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2005 - Western Political Science Association Pages: 26 pages || Words: 7918 words || 
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1. Kurtz, Karl., Moncrief, Gary., Niemi, Richard. and Powell, Lynda. "Full Time, Part Time and Real Time: Legislators'' Perceptions of Time on the Job" Paper presented at the annual meeting of the Western Political Science Association, Marriott Hotel, Oakland, California, Mar 17, 2005 <Not Available>. 2019-11-21 <http://citation.allacademic.com/meta/p87334_index.html>
Publication Type: Conference Paper/Unpublished Manuscript
Review Method: Peer Reviewed
Abstract: In this paper we report findings from a survey of state legislators in which we ask them about the time they spend being a legislator. As expected, we find substantial differences in self-reported time on the job in different states. But we also find that legislators spend more time on the job than one might anticipate, given the "part-time" nature of many state legislatures. We discuss these findings in the context of the concept of legislative professionalism. Furthermore, we model time on the job as a function of a series of institutional-level and individual-level variables. We also explore the variety of activities involved in the legislative job.

2008 - American Sociological Association Annual Meeting Words: 1 words || 
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2. Perrucci, Robert. and MacDermid, Shelley. "Time and Control in a 24/7 Environment: Clock Time, Work Time, Family Time." Paper presented at the annual meeting of the American Sociological Association Annual Meeting, Sheraton Boston and the Boston Marriott Copley Place, Boston, MA, <Not Available>. 2019-11-21 <http://citation.allacademic.com/meta/p241028_index.html>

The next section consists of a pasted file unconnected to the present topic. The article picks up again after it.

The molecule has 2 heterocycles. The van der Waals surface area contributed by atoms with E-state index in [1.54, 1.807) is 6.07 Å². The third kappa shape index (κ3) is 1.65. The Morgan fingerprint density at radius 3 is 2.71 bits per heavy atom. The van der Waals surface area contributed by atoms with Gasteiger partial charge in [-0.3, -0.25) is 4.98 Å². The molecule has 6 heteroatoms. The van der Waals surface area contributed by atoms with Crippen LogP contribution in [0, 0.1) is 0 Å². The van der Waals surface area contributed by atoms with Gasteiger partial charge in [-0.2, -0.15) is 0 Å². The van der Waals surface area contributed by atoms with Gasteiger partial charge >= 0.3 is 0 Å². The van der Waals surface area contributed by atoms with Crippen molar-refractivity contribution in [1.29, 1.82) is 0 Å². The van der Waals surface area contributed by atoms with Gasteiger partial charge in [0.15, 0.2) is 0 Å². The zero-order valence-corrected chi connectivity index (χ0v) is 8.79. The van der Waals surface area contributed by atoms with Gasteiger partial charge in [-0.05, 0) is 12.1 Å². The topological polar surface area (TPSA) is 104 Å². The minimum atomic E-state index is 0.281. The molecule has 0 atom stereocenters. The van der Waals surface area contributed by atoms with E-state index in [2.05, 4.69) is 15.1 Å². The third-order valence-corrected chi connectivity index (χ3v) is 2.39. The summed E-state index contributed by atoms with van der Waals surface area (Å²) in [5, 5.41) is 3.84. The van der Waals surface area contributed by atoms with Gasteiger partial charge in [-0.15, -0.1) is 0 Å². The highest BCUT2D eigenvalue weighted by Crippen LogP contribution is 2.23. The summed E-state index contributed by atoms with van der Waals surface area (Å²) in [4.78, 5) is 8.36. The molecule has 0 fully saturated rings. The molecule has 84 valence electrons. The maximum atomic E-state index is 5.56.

Publication Type: Invited Paper

2010 - Seventeenth International Conference of the Council for European Studies Words: 329 words || 
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3. Schütz, Anton. "Good Times, Hard Times, Crisis Times: Historical Potentials of Niklas Luhmann’s Theory of Social Autopoiesis" Paper presented at the annual meeting of the Seventeenth International Conference of the Council for European Studies, Grand Plaza, Montreal, Canada, <Not Available>. 2019-11-21 <http://citation.allacademic.com/meta/p408076_index.html>
Publication Type: Conference Paper/Unpublished Manuscript
Abstract: Transcendental philosophy flourishes under the prosperous reign of Frederick the Great in small, then Prussian Königsberg. Two centuries later, systems theory unfolds in Eastern Westphalia’s proverbially provincial Bielefeld under the last effects of post-WWII ‘economic miracle’. And yet, just like Kant, Luhmann’s autopoietic account of modern society takes up the Ant’s point of view, not that of the Cicada. Rejecting the aspiration-led ways of world-making celebrated in Luhmann’s contemporary Frankfurt (as in Kant’s contemporary Berlin), it replaces a rhetoric of promise for a discipline of taking-into-account. Poet Gottfried Benn’s motto “Erkenne die Lage!/Acknowledge the situation!” aptly summarizes this preference.

The task of thinking modern society – and not just economy/ecology – in terms of household and sustainability requires Luhmann to claim (against kantians, hegelians, marxists and the entire consensus of political philosophy) that the world of morals and politics as we know them is a world we have lost beyond recovery; that the function of ethics has shrunk to the duty of ‘warning against morals’; that modern society finds its ultimate reality not in shared values but in the simultaneous co-occurrence of numberless communications; that society results not from consensus maintenance but from communicative events giving rise to further communicative events.